In conversation with Congress leader and former tribal affairs minister V. Kishore Chandra Deo about the Modi government’s track record, the 2019 Lok Sabha elections and more.
V. Kishore Chandra Deo is a senior Congress leader who is known for his work on welfare and rights for tribals. From his time as the tribal affairs minister in the UPA-II government, he has several initiatives to his name.
As a parliamentarian, he has chaired several committees including the joint parliamentary committee on the forests rights Bill in the 14th Lok Sabha, the Committee of Privileges and the panel that looked into the cash for votes scam.
The former Congress general secretary, who now heads the newly-formed Adivasi Department of the All India Congress Committee is sharply critical of the Narendra Modi dispensation for dealing “body blows” to tribal rights in various ways.
In an interview to The Wire, Deo accuses the government of not only “doing nothing to maintain sanctity of constitutional safeguards for the protection of tribals”, but “going ahead with bulldozing” them.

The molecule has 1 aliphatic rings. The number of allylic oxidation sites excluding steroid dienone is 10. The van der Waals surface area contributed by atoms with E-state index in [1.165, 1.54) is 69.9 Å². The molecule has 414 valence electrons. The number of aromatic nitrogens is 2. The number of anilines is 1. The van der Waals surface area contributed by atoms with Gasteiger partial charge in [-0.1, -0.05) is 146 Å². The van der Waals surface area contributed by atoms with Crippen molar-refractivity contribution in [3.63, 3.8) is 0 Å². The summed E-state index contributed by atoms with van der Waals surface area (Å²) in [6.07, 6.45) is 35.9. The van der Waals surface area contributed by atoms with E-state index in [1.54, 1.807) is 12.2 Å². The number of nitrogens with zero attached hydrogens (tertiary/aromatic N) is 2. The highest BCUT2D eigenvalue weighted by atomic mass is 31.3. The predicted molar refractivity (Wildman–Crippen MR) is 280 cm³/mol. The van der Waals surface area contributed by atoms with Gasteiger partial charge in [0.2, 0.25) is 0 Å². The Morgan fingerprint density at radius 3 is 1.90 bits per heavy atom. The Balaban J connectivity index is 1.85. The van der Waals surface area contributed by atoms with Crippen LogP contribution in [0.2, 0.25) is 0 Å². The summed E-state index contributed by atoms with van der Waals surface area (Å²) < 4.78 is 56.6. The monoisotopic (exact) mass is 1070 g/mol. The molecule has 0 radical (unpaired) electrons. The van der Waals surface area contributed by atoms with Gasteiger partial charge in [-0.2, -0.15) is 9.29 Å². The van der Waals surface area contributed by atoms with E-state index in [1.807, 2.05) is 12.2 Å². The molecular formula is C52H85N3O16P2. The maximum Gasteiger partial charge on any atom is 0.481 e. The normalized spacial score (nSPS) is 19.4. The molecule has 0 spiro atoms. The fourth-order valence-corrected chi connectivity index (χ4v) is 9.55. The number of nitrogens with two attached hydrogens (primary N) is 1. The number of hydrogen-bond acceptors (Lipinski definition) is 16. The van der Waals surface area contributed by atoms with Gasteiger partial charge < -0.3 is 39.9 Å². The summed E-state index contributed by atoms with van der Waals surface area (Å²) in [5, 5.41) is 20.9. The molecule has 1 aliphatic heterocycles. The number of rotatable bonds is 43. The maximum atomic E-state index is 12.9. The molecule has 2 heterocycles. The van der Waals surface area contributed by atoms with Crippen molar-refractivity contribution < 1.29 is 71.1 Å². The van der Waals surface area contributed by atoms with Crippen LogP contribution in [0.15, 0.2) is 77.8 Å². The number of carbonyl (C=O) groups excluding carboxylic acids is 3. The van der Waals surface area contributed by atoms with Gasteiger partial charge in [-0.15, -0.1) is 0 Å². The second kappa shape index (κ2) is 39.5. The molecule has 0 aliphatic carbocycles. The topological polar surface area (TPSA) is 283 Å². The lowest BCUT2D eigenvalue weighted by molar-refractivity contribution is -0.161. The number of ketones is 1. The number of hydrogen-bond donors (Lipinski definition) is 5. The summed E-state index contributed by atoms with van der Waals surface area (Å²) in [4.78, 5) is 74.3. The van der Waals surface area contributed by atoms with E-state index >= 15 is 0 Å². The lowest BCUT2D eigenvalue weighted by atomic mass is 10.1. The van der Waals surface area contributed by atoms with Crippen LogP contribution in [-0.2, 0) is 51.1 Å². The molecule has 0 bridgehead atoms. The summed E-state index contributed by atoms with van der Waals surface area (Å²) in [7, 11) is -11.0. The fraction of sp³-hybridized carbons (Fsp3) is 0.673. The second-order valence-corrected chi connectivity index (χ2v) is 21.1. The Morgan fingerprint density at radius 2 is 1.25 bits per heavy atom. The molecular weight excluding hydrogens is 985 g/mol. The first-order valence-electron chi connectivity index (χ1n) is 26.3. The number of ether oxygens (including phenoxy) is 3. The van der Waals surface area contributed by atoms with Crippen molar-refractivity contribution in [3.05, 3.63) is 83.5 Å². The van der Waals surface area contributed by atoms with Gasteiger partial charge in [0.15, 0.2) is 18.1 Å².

“This government is not only anti-tribal but hostile to tribals”.
Deo dismissed suggestions of the Congress taking a backseat on the leadership issue to bring about opposition unity in the 2019 polls to defeat the BJP.
Amid frequent poll debacles faced by the party, Deo had created a flutter some time back by demanding that 15-20 leaders should be sent on forced holiday, insisting that “rootless wonders” are responsible for the party’s rout.
Excerpts from the interview:
As a former tribal affairs minister, how you see the record of the Modi government on this issue?
It is a [tragedy] that mining leases are being given by this government with scant respect for constitutional provisions and the safeguards guaranteed by our founding fathers to the forest dwellers. They are going ahead with bulldozing [these safeguards].